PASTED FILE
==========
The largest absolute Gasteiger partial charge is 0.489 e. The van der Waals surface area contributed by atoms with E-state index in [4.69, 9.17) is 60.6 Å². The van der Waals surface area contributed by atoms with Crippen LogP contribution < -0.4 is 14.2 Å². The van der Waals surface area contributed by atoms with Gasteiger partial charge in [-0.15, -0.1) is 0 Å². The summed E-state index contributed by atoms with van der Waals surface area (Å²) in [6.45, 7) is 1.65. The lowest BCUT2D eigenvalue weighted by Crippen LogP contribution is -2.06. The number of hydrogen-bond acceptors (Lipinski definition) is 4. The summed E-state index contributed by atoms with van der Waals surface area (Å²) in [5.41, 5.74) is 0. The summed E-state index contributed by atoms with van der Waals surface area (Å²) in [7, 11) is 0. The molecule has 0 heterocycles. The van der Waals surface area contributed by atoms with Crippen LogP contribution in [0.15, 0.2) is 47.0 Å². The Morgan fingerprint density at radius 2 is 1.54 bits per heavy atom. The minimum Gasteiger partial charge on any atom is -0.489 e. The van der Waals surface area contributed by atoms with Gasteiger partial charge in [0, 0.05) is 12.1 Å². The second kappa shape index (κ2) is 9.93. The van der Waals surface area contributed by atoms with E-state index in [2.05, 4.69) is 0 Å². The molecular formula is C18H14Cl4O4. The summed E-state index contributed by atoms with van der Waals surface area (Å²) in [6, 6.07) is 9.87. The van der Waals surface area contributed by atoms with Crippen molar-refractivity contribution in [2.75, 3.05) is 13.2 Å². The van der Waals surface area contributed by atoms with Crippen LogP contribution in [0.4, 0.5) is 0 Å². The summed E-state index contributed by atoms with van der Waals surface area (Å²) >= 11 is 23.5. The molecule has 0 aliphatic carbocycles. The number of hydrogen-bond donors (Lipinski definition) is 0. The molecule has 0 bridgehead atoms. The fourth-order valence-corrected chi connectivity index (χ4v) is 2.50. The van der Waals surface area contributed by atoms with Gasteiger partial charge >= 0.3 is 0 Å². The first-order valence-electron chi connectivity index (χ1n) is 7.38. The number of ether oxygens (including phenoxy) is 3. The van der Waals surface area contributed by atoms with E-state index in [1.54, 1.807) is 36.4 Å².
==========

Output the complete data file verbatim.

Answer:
The largest absolute Gasteiger partial charge is 0.489 e. The van der Waals surface area contributed by atoms with E-state index in [4.69, 9.17) is 60.6 Å². The van der Waals surface area contributed by atoms with Crippen LogP contribution < -0.4 is 14.2 Å². The van der Waals surface area contributed by atoms with Gasteiger partial charge in [-0.15, -0.1) is 0 Å². The summed E-state index contributed by atoms with van der Waals surface area (Å²) in [6.45, 7) is 1.65. The lowest BCUT2D eigenvalue weighted by Crippen LogP contribution is -2.06. The number of hydrogen-bond acceptors (Lipinski definition) is 4. The summed E-state index contributed by atoms with van der Waals surface area (Å²) in [5.41, 5.74) is 0. The summed E-state index contributed by atoms with van der Waals surface area (Å²) in [7, 11) is 0. The molecule has 0 heterocycles. The van der Waals surface area contributed by atoms with Crippen LogP contribution in [0.15, 0.2) is 47.0 Å². The Morgan fingerprint density at radius 2 is 1.54 bits per heavy atom. The minimum Gasteiger partial charge on any atom is -0.489 e. The van der Waals surface area contributed by atoms with Gasteiger partial charge in [0, 0.05) is 12.1 Å². The second kappa shape index (κ2) is 9.93. The van der Waals surface area contributed by atoms with E-state index in [2.05, 4.69) is 0 Å². The molecular formula is C18H14Cl4O4. The summed E-state index contributed by atoms with van der Waals surface area (Å²) in [6, 6.07) is 9.87. The van der Waals surface area contributed by atoms with Crippen molar-refractivity contribution in [2.75, 3.05) is 13.2 Å². The van der Waals surface area contributed by atoms with Crippen LogP contribution in [0.4, 0.5) is 0 Å². The summed E-state index contributed by atoms with van der Waals surface area (Å²) >= 11 is 23.5. The molecule has 0 aliphatic carbocycles. The number of hydrogen-bond donors (Lipinski definition) is 0. The molecule has 0 bridgehead atoms. The fourth-order valence-corrected chi connectivity index (χ4v) is 2.50. The van der Waals surface area contributed by atoms with Gasteiger partial charge >= 0.3 is 0 Å². The first-order valence-electron chi connectivity index (χ1n) is 7.38. The number of ether oxygens (including phenoxy) is 3. The van der Waals surface area contributed by atoms with E-state index in [1.54, 1.807) is 36.4 Å².